7. Align Teams and Channels
If you’re in a larger organization, website governance becomes exponentially more challenging. Large universities or companies with multiple business units, for example, can have dozens, or even hundreds of departments contributing to a variety of websites all under the same domain. In these organizations, it’s important for teams to make sure everyone is aligned on business and marketing goals, who your target users are, what success looks like, consistency of voice, tone, grammar, topics, and so on.
Website Governance in Content Production
8. Create a Clear Content Workflow
Depending on the size of your team or type of content you create, what seems like a deceptively simple process of writing and publishing blog posts can actually take a lot more steps than most people think. By the time edits, revisions, and approvals are made, a single blog post can take ten or more steps to publish. And then you have to promote it!
Create a content production workflow with very clear steps, then run a content production workshop with your entire team to make sure everyone understands and can replicate the process. Be sure that the right person from your team owns each step in the process. That is critical. If one person is responsible for image creation and another for editorial, they each should know what is coming down the pipeline and when they will be needed. We ran a workshop covering this in our work with Alliance for the Great Lakes to great results.
9. Keep Tighter Reins on User-Generated Content
User-generated content can be a great way to cultivate a thriving online customer community. If you don’t have clear guidelines and a dedicated community manager, however, it can also put your website on the fast track to disaster. Consider these things:
- Publish community guidelines that clearly describe how users should create and submit content.
- Create an internal moderation policy that a community manager can use to support customers and contributors.
- Put a dedicated resource on maintaining quality and managing taxonomy, comments, submissions, etc. every day. This stuff can get out of hand quickly.
For more information about governance issues that arise with community-driven websites, check out our post Questions to Ask Before Launching a User Forum or Community Site.
10. Run Routine Content Audits
Content audits help website owners stay focused on meeting goals and maintaining website content quality over time. By auditing how your content performs against key metrics, you can make important governance decisions about what to keep, what to throw away, and what to improve. This can also be helpful when done in tandem with a customer journey mapping workshop or or content mapping exercise.
There are no hard and fast rules about how often to perform a content audit, but since they’re such helpful governance tools, we suggest auditing your content at least once per year. For more information on this topic, check out our post, Why You Need a Content Audit (And How to Run One).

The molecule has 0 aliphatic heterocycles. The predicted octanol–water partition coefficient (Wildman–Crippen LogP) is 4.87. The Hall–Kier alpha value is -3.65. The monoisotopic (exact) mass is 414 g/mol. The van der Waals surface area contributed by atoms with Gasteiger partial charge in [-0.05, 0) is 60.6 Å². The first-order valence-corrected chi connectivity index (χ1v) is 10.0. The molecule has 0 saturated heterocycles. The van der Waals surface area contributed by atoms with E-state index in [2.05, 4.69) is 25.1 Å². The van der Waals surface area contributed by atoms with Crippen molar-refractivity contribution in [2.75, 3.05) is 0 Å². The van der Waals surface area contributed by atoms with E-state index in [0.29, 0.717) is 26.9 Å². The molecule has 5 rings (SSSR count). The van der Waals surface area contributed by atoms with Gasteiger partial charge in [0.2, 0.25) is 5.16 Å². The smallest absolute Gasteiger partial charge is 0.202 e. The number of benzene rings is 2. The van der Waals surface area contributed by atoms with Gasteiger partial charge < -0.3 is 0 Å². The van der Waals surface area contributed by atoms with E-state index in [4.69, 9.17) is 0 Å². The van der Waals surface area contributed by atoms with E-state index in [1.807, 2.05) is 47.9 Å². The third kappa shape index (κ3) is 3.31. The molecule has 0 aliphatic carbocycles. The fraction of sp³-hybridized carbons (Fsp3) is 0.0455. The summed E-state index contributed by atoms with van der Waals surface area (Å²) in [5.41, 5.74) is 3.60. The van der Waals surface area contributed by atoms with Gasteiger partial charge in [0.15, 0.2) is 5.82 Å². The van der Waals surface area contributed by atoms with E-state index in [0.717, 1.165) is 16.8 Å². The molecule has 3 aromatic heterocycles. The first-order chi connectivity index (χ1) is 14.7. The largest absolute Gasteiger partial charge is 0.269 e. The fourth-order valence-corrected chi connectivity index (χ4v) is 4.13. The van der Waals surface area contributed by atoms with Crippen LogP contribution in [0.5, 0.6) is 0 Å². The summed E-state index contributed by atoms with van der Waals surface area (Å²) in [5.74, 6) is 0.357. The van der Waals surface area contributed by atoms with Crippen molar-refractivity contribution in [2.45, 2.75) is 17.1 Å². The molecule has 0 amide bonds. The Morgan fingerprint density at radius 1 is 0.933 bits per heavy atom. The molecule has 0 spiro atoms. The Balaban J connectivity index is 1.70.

11. Make Sure Contributors Know How to Optimize Content
Taxonomy isn’t the only thing that can get out of hand on a growing website. Here are just a few other important things to consider:
- Image size: Bloated images can slow down page load, which can cause page abandonment and waste energy. In a best case scenario, your site pages should load instantaneously, but should never take longer than two seconds. Compress images using a tool like SmushIt or Kraken.io to reduce image file size.
- Embedded videos: Don’t host video on your own server, use a service like YouTube, which is powered by renewable energy. Make sure the embed codes you use offer an optimal experience across devices and platforms.
- Don’t forget accessibility: Up to a billion people in the world have some sort of disability. Simple tasks like adding alt tags to photos can make a big difference in offering them a better experience, yet these accessibility practices are often forgotten in content production workflows.
12. Dovetail Content Marketing with User Experience Design
Finally, once you publish a piece of content, you can track how users interact with it. This offers a great opportunity to improve that content over time and increase conversions. Optimizing old blog posts or landing pages to better suit user needs can be a great search engine optimization tactic as well. Check in regularly on the success metrics you defined above to drive these efforts. Better yet, run some user tests to see what really resonates with your target audience and update your pages accordingly.
Final Thoughts: Change Management and Website Governance
Good website governance often requires organizational change, especially as your content marketing efforts grow. The more stakeholders you involve and the more you rely on the company website for different business and marketing needs, the harder it becomes to maintain quality and consistency. To plan for growth, a certain level of change management will likely need to happen within your organization. That’s a great sign. And a good start.